1.25 Mile-Wide Asteroid Set To Pass Earth, NASA Says


A 1.25 mile-wide asteroid is expected to fly nearby Earth on Christmas Eve, according to experts.

Asteroid 2003 SD220 will pass Earth from 6.7 million miles away, which is 28 times farther than the moon, Earth Sky reports. Despite the distance, it’s possible that the asteroid could still cause earthquakes or volcanoes. However, experts have generally dismissed this claim.

The asteroid, which was discovered in 2003, is visible only through a telescope. It’s currently moving at a speed of 17.5 miles per second and takes about one week to rotate completely.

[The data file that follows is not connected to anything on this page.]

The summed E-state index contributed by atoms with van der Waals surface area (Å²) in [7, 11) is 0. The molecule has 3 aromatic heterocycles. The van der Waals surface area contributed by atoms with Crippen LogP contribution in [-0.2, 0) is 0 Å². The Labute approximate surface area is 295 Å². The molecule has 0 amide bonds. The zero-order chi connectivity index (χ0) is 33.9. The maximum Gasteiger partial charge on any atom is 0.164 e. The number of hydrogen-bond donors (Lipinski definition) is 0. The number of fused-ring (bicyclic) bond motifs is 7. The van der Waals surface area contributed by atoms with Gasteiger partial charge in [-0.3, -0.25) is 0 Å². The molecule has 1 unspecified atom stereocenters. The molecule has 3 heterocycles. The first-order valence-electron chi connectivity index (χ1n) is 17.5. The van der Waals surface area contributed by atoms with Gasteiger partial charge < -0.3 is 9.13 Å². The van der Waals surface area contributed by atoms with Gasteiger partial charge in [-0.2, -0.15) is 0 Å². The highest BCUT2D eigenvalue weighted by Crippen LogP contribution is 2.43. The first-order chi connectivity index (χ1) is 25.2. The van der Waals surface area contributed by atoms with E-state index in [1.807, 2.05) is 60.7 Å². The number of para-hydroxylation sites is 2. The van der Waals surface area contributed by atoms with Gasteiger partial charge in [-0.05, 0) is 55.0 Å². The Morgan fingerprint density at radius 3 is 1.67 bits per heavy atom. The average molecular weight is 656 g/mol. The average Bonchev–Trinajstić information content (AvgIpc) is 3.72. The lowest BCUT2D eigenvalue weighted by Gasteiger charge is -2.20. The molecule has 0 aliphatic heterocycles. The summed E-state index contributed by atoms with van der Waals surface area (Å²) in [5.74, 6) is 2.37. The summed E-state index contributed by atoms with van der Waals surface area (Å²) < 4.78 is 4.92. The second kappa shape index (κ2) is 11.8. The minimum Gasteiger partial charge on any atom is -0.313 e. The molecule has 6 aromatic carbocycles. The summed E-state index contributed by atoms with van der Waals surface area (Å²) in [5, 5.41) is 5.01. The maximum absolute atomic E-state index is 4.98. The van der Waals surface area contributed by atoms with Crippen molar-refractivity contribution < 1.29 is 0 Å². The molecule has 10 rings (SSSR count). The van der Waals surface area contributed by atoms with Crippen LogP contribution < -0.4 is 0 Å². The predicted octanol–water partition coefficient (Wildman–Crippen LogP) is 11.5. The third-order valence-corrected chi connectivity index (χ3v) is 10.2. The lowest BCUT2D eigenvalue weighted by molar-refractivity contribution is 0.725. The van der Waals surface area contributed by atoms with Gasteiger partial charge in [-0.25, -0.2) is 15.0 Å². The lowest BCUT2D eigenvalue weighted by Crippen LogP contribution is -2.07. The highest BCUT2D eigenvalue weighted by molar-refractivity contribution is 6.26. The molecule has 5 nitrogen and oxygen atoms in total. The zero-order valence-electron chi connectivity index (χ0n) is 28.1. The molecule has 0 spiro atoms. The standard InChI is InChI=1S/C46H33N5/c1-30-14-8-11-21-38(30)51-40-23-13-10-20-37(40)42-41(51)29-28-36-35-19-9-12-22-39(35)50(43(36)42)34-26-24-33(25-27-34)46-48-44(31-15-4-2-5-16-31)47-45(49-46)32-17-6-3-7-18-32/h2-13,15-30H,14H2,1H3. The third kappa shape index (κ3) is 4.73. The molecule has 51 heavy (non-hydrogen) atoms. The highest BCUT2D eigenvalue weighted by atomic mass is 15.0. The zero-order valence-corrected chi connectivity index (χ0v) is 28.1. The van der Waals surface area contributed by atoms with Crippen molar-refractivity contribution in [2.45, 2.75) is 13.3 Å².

Although NASA explained that the asteroid won’t return to Earth until 2018 and will pose no threat to the planet for the next 200 years, scientists noted that an asteroid that large could destroy an entire continent.

NASA has since listed the asteroid as a “potential human-accessible target,” which means astronomers will be tracking it in the following weeks.

Currently, according to NASA’s Near-Earth Object Observations Program, there are no asteroids or comets in the sky that could impact Earth in the foreseeable future.

As of Dec. 11, NASA has discovered 13,534 near-Earth objects, according to NASA's Frequently Asked Questions section. A total of 1,644 have been classified as Potentially Hazardous Asteroids. 

Sources: Earth Sky, NASA / Photo Credit: NASA via Earth Sky

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